Earlier this week at a panel hosted by Rep. Cathy McMorris Rodgers, R-Wash a number of female CEOs in the STEM (science, technology, engineering and mathematics) field came to tell lawmakers what they need to create jobs. But several of the executives ended up talking about the jobs, and even potential jobs, that remain unfilled at their companies. Lisa Hook, CEO of Neustar Inc., a Sterling, Va.-based telecommunications company, said the problem starts in the classroom. Not enough kids are being trained to go into STEM. By 2018, there will be 1.4 million computing job openings in the United States, but given graduation rates, only 29% of those jobs will be filled by U.S. graduates; 40 states produce fewer computing graduates than needed to fill projected openings in their states; and most disturbingly the number of girls studying computing has declined 13% in the past 10 years. Hook said the lack of girls going into this field was an issue near and dear to her heart.
A survey by the Bayer Corporation came out today showing that American women entering college are the best prepared academically to hit the books and successfully graduate with a STEM degree (82%), according to a survey of faculty from the nation’s top 200 research universities who chair STEM departments. However, many of these women don’t end up graduating with these degrees. The chairs say being discouraged from a STEM career is still an issue today for both female and underrepresented minority (URM) STEM undergraduate students (59%) and that traditional rigorous introductory instructional approaches that “weed out” students early on from STEM studies are generally harmful and more so to URM (56%) and female (27%) students compared to majority students (i.e. Caucasian and Asian males). “One of the greatest challenges most universities face is changing the culture of teaching and learning in STEM courses,” said Dr. Freeman Hrabowski, President of the University of Maryland, Baltimore County (UMBC). Hrabowski said:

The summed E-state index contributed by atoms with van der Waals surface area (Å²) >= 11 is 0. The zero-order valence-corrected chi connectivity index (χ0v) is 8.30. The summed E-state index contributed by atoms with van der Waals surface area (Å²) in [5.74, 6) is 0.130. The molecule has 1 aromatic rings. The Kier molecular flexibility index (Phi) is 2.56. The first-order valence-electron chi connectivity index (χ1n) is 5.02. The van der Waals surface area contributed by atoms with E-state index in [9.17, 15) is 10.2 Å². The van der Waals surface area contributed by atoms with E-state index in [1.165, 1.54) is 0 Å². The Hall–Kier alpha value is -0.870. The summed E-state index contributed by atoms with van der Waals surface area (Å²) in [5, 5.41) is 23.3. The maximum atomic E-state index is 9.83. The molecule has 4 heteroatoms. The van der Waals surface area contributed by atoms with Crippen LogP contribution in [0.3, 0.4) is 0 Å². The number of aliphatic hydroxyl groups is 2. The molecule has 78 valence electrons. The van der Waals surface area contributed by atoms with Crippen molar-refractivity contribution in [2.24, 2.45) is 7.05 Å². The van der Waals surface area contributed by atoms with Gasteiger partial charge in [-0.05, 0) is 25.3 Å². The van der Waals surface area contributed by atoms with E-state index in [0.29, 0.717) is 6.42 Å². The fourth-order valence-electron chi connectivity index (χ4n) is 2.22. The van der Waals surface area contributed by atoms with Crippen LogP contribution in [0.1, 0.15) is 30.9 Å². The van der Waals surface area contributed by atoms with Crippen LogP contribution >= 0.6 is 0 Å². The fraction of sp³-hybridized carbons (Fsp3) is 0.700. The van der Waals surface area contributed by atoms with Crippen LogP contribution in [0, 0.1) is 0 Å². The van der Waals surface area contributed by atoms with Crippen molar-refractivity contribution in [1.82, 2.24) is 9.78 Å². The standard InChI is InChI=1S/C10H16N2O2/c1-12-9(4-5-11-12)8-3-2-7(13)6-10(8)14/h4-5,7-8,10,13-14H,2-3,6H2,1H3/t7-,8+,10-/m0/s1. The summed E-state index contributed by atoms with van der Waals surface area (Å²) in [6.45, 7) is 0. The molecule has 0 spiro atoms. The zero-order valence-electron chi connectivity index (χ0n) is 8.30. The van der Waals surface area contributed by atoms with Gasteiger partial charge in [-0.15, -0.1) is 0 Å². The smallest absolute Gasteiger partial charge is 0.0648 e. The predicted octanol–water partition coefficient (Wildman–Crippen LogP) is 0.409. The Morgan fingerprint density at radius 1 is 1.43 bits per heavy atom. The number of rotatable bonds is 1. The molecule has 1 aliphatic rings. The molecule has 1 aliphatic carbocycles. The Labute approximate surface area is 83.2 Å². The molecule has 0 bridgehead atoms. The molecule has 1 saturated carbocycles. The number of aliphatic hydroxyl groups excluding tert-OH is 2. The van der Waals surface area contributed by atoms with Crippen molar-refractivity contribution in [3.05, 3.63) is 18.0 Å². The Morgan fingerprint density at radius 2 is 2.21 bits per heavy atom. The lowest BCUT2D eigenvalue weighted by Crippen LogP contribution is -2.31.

“Too often, we in higher education believe high quality is related to how many students are weeded out of STEM courses. Instead, the emphasis should be on rigorous course work coupled with support, together leading to larger numbers of students succeeding academically. We should also be giving faculty support, including professional development opportunities, enabling them to redesign courses, make the best use of technology, and encourage group collaboration.”
And obviously this problem is also contributing to a lot of jobs in this field not being filled. “It’s incredibly challenging to get good technical people,” said Alison Brown, CEO of Navsys Corp., a Colorado Springs, Colo.-based GPS technology company. “There’s an enormous amount of demand, there’s competition, quite frankly between industries and labs and federal institutes.”
Watch the video of the CEOs petition to lawmakers below:
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